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VOL. 127 | NO. 180 | Friday, September 14, 2012

Event Pushes Entrepreneurs to Seek Corporate Dollars

By Sarah Baker

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Only 2 percent of women-owned businesses break the $1 million mark in revenue, and of those that do, 56 percent of their sales come from corporate clients.

The reality is, within just two years of adding the first corporate client, women business owners experienced a 266 percent growth in revenue.

That’s the message Angelique Rewers, founder of The Corporate Agent, gave Wednesday, Sept. 12, at the third annual “When Great Women Gather” event at the Holiday Inn University of Memphis, 3700 Central Ave. The event was co-hosted by Commercial Real Estate Women (CREW), the National Association of Women Business Owners (NAWBO), and the Women Business Enterprise Council South (WBEC South).

During her keynote speech, “Shattering the C-Myth,” Rewers tackled why the time is now for women entrepreneurs to play bigger. Because, as her statistics revealed, corporations spend $8.73 trillion every year on goods and services.

“Money isn’t everything, but it touches everything that’s important,” Rewers said. “Work with corporate clients does give us leverage in our business. We should be paid what we’re worth.”

Rewers spent 10 years in the corporate world, and has since started her own marketing and communication business helping women and minority business owners get into corporate America. She said of the 29 million registered companies in the U.S., only 6 million of those are employers with a payroll.

But a mere 18,000 companies (or 0.3 percent) of those have 500 or more employees in their business. Yet they’re responsible for generating 60 percent of all of the nation’s revenue.

“For the first time in the history of the world, more women are starting businesses than men,” Rewers said. “But the fact of the matter is, the bigger companies still hold the majority of the cash.”

For those female business leaders who think big corporations don’t buy from little companies, Rewers was quick to combat the hesitancy. The reality is U.S.-based multi-nationals buy more than $3 billion in goods and services from small business, which accounts for 24 percent of their purchases.

Among the advice Rewers gave the audience of more than 200 women business owners was to bank on relationships, as 97 percent of women CEOs say it is the secret to their success. She also stressed persistence, evidenced by the fact that 80 percent of small businesses make only two points of contact, yet 80 percent of sales come after the fifth interaction.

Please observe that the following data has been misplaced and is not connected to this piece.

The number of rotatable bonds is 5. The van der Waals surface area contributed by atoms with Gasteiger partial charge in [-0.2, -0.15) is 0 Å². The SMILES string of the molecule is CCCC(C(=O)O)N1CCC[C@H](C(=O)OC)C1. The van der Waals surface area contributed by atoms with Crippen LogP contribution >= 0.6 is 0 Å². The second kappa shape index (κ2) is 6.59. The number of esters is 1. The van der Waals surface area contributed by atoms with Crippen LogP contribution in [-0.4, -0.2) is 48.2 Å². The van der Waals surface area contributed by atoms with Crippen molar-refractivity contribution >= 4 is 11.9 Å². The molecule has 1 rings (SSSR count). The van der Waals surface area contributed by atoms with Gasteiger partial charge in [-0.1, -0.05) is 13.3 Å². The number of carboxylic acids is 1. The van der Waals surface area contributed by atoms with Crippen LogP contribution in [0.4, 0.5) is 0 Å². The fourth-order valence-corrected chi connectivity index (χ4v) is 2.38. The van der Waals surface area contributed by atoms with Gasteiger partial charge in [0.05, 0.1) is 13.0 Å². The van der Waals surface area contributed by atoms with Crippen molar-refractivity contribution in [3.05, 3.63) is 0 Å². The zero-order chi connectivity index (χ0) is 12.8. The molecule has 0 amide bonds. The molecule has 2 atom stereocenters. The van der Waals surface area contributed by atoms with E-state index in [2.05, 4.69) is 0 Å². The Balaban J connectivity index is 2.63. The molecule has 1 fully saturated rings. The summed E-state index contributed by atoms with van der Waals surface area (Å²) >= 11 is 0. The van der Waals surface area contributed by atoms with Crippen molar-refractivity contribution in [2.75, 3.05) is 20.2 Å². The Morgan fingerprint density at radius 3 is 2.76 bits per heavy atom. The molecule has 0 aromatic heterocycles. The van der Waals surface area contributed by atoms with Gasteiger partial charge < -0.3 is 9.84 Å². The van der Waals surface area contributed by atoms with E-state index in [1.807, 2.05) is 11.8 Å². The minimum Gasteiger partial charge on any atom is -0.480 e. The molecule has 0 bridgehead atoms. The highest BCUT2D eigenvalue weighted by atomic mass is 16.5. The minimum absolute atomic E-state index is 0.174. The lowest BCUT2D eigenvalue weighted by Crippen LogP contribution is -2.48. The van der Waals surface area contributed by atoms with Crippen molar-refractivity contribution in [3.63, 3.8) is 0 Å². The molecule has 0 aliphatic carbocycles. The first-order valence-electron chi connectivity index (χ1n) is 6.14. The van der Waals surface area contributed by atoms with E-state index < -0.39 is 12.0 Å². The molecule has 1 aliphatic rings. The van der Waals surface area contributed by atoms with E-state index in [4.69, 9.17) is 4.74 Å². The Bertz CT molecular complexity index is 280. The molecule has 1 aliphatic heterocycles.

“The more ships you’re putting into the water, the more ships that come back to you,” Rewers said.

Rewers’ speech culminated a daylong event of networking, brainstorming and panel discussions from three of the area’s most powerful women’s organizations.

In CREW’s workshop, the emphasis was on designing office spaces to be more about collaborative zones.

“We are really seeing a push to optimize office space. The days of the 350-square-foot CEO office are gone,” said Jill Schmitt of Cresa Partners. “Tenants are demanding creative space alternatives that cut costs, improve productivity and increase morale.”

Heather Averwater, interior designer with brg3s architects, said to consider digital document storage and replacing the conference table with a flexible meeting space, huddle rooms and hoteling.

Meanwhile, in the Memphis Area Association of Governments’ session, the focus was on women business owners in rural communities.

Julie Perrine of the Fayette County Chamber of Commerce challenged the audience with knowing their target market and the demographics within a business area.

“The one thing I see a lot of people do is they have a passion, rent a building, throw a bunch of stuff in a store and have no idea about taxes, rent, payroll, more taxes, permitting fees, business licenses,” Perrine said. “A lot of these retailers struggle – beauty, gift shops, etc. – because they don’t have the daytime traffic to support it, they’re all working in Memphis. If they’re not buying it here, where are they buying it?”

To that end, Carol Swift of Merle Norman shared her story about why locating in a shopping center next to Kroger off U.S. 51 was a smart decision for her particular retail business.

“Do I pay $400 more a month that’s in a prime location and poised for growth?” Swift said. “I jumped on it. Location is very important. In the past 30 years, Tipton County has grown 118 percent. Check areas like that. Think about what is your niche, what is your desire, and seek it out.”

The Daily News supports the Memphis chapter of Commercial Real Estate Women.

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